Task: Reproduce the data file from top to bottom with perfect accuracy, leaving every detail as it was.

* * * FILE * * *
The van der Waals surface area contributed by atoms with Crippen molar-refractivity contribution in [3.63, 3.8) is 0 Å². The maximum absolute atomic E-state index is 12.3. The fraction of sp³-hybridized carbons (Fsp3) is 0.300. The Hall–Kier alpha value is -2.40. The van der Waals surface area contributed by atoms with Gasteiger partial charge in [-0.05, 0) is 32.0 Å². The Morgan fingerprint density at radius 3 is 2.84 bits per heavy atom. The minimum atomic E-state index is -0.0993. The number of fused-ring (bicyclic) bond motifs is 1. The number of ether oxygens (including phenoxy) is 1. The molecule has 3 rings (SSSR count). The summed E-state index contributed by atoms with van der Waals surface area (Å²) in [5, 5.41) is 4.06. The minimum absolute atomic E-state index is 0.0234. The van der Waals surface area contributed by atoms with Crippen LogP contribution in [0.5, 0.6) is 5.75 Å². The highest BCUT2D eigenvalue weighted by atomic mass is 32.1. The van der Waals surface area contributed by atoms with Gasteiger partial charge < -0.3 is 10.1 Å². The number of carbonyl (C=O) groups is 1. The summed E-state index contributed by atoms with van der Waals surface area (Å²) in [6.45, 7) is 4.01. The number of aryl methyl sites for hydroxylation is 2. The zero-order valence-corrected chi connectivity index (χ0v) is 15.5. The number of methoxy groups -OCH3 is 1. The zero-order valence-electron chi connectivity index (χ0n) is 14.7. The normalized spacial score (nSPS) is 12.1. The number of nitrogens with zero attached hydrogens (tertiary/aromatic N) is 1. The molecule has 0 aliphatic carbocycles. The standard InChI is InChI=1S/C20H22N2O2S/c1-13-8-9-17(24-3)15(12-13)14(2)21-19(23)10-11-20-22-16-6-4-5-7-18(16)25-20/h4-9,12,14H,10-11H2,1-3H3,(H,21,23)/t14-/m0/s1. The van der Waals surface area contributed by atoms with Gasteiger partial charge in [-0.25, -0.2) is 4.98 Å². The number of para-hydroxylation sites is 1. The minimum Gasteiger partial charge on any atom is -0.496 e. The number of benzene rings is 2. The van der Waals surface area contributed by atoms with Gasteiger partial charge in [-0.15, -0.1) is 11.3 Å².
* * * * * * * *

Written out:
The van der Waals surface area contributed by atoms with Crippen molar-refractivity contribution in [3.63, 3.8) is 0 Å². The maximum absolute atomic E-state index is 12.3. The fraction of sp³-hybridized carbons (Fsp3) is 0.300. The Hall–Kier alpha value is -2.40. The van der Waals surface area contributed by atoms with Gasteiger partial charge in [-0.05, 0) is 32.0 Å². The Morgan fingerprint density at radius 3 is 2.84 bits per heavy atom. The minimum atomic E-state index is -0.0993. The number of fused-ring (bicyclic) bond motifs is 1. The number of ether oxygens (including phenoxy) is 1. The molecule has 3 rings (SSSR count). The summed E-state index contributed by atoms with van der Waals surface area (Å²) in [5, 5.41) is 4.06. The minimum absolute atomic E-state index is 0.0234. The van der Waals surface area contributed by atoms with Crippen LogP contribution in [0.5, 0.6) is 5.75 Å². The highest BCUT2D eigenvalue weighted by atomic mass is 32.1. The van der Waals surface area contributed by atoms with Gasteiger partial charge < -0.3 is 10.1 Å². The number of carbonyl (C=O) groups is 1. The summed E-state index contributed by atoms with van der Waals surface area (Å²) in [6.45, 7) is 4.01. The number of aryl methyl sites for hydroxylation is 2. The zero-order valence-corrected chi connectivity index (χ0v) is 15.5. The number of methoxy groups -OCH3 is 1. The zero-order valence-electron chi connectivity index (χ0n) is 14.7. The normalized spacial score (nSPS) is 12.1. The number of nitrogens with zero attached hydrogens (tertiary/aromatic N) is 1. The molecule has 0 aliphatic carbocycles. The standard InChI is InChI=1S/C20H22N2O2S/c1-13-8-9-17(24-3)15(12-13)14(2)21-19(23)10-11-20-22-16-6-4-5-7-18(16)25-20/h4-9,12,14H,10-11H2,1-3H3,(H,21,23)/t14-/m0/s1. The van der Waals surface area contributed by atoms with Gasteiger partial charge in [-0.25, -0.2) is 4.98 Å². The number of para-hydroxylation sites is 1. The minimum Gasteiger partial charge on any atom is -0.496 e. The number of benzene rings is 2. The van der Waals surface area contributed by atoms with Gasteiger partial charge in [-0.15, -0.1) is 11.3 Å².